Oil falls toward $78 on global recession, as demand drops

Plans by the United States and European powers to infuse trillions of dollars into ailing financial houses sparked a brief rally in global markets this week, before prevailing bleak economic sentiment resurfaced.

U.S crude fell 48 cents to $78.15 a barrel by 0508 GMT, while London Brent crude slipped 33 cents to $74.20.

Oil settled more than 3 percent lower on Tuesday after having climbed more than $3 a barrel earlier in the session, in line with Wall Street’s weaker close following its biggest one-day gain ever.

"I can’t see anything really to drive prices higher in the short term. At the moment, prices are just taking their time and trading in a tight range," said Peter McGuire, managing director of Commodity Warrants Australia.

Slumping demand in the United States and other major consumers, the financial crisis and a flight of investors into safe haven investments have dragged crude off record peaks over $147 a barrel hit in July.

While No. 2 consumer China saw September crude imports grow by double-digit percentages for the second month, the impact of the financial turmoil and delays to some new refinery projects may mean slower consumption in coming months.

China’s annual economic growth probably dipped below 10 percent in the third quarter, ending a run of 10 straight quarters in double digits, as the world’s No. 4 economy is hit by slowing global demand, a Reuters poll showed.

"It’s not all doom and gloom… with prices coming down tremendously from the highs of July, money can now feed other parts of people’s consumption instead of going straight to the petrol pumps," McGuire said.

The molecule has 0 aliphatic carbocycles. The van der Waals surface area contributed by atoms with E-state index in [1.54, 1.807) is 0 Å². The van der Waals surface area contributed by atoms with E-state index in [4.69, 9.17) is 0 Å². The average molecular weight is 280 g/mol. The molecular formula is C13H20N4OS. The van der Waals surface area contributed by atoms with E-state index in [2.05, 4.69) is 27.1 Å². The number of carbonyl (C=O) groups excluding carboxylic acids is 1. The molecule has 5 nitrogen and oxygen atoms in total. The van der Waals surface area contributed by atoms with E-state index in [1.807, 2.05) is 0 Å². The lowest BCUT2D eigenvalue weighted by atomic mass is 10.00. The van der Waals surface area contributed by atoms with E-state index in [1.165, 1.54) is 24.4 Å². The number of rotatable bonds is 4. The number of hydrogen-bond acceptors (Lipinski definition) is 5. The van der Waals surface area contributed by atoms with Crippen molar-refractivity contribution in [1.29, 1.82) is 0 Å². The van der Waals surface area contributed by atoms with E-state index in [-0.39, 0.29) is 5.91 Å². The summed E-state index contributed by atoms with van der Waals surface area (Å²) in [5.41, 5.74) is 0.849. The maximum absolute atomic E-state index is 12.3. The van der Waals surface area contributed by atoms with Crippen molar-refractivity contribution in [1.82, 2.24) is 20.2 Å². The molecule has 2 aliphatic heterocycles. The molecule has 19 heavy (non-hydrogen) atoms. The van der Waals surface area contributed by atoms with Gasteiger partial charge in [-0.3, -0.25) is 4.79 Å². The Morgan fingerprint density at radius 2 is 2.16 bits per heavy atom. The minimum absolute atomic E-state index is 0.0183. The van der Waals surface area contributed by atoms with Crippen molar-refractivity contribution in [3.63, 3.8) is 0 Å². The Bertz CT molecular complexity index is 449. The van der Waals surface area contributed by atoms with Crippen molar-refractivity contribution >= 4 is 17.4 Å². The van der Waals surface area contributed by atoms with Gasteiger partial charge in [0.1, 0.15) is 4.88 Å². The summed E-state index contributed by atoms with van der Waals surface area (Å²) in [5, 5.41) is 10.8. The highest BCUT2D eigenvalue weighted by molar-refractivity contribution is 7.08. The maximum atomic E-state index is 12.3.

In the United States, average retail gasoline prices fell 33.3 cents over the last week to $3.15 a gallon, the biggest price decline ever recorded by the government, the Energy Department said on Tuesday.

Some price support came from news that OPEC’s seaborne oil exports, excluding Angola and Ecuador, fell 600,000 barrels per day (bpd) in September, Lloyd’s Marine Intelligence Unit (LMIU) said on Tuesday.

Omar grew from a tropical storm to hit hurricane strength on Tuesday as it headed toward Puerto Rico and the small islands of the northeastern Caribbean, the U.S. National Hurricane Center said.

The storm has disrupted activity at Venezuela’s 200,000 barrel-per-day Puerto La Cruz refinery, knocking out power to some units and forcing authorities to suspend tankers’ movements at the facility’s port, the state oil company said.

On Thursday, traders will watch for weekly U.S. inventory data, with analysts calling for a 1.9 million barrel build in crude stocks, a 600,000 barrel build in distillates and a 2.9 million barrel rise in gasoline inventories. Reuters